HAL K. WILSON Captain - United States Air Force Shot Down: December 19, 1972 Released: March 29, 1973
My military service started in January 1959 when I joined the Army after having completed one year of college. After basic training and radio operator school I spent my Army time stationed at Verdun, France. After separation from the Army, I returned to school for a BS degree in Aeronautics at Parks College of St. Louis University.
After working for a period of time as an aircraft maintenance engineer, I decided to return to the service for Air Force pilot training. My first duty station was Dyess AFB, Texas as a B-52 co-pilot. I completed one six month TDY to SEA from Dyess, and then went PCS to the B-52 wing at Westover AFB, Mass., where I completed another six month TDY to SEA. I then upgraded to aircraft commander and went to SEA twice in 1972, the second trip being slightly extended by a SAM missile over Hanoi on 18 Dec 72.
I completed a total of 250 B-52 missions in Southeast Asia, and my last mission was flown out of Utapao, Thailand. I was captured near Hanoi and spent only 101 days as a POW.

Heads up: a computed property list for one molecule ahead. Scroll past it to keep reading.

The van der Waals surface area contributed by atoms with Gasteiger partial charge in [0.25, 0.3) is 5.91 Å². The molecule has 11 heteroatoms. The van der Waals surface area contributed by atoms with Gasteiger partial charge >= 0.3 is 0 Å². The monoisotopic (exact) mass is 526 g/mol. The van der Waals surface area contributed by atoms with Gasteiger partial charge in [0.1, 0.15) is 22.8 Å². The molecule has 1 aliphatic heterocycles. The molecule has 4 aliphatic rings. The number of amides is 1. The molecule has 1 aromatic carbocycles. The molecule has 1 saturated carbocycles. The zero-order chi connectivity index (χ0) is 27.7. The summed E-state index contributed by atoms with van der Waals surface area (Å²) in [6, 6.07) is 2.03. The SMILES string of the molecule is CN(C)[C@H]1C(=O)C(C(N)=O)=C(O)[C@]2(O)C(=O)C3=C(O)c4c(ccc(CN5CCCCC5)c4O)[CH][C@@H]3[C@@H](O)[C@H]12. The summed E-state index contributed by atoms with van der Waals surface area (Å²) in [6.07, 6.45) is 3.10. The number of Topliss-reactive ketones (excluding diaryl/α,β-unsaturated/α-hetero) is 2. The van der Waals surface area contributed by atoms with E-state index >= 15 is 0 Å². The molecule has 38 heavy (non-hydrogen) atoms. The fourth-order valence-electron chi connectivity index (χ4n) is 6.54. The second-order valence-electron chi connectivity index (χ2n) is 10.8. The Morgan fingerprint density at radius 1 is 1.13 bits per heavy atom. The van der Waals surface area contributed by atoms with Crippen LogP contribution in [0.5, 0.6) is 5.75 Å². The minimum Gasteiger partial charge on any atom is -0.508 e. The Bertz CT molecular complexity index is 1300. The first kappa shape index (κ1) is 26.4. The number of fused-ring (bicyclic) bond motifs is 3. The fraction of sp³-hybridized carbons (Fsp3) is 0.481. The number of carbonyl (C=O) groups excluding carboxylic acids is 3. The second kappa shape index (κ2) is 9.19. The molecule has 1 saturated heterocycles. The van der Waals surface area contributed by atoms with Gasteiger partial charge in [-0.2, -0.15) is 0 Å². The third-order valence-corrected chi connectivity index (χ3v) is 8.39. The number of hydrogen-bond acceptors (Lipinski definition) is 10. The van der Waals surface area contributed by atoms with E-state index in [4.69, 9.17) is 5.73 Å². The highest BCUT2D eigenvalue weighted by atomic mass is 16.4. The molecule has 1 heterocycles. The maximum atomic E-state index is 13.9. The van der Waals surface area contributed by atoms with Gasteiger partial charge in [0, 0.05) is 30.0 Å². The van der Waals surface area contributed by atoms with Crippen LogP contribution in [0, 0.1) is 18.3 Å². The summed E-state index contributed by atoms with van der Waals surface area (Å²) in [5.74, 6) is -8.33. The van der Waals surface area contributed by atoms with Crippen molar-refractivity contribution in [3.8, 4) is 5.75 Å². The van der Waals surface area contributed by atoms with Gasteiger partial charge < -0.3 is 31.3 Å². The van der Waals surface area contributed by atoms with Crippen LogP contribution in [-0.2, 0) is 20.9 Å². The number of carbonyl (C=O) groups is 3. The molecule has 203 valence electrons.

I am presently at Luke AFB, Arizona, and will be going to Plattsburg AFB, New York for FB-111 training in October 1974.
My wife, Sally, is originally from Titusville, Fla. She is from an Army family, and has lived in France, Germany, and the U.S. We have two sons, Kelly, age 7 and Scott, age 5.
Words are inadequate, but I would like to express my sincere thanks to all who have shown their concern for the POW/MIA cause, and to those who have helped the families of these men. I know this concern will continue until the fate of all MlAs is known.
Hal Wilson III retired from the United States Air Force as a Major. He and his wife Sally reside in New Mexico. For the past 17 years, Hal has worked as a psychotherapist, specializing in PTSD. He is also currently doing some work, training therapists in Northern Ireland in the treatment of PTSD.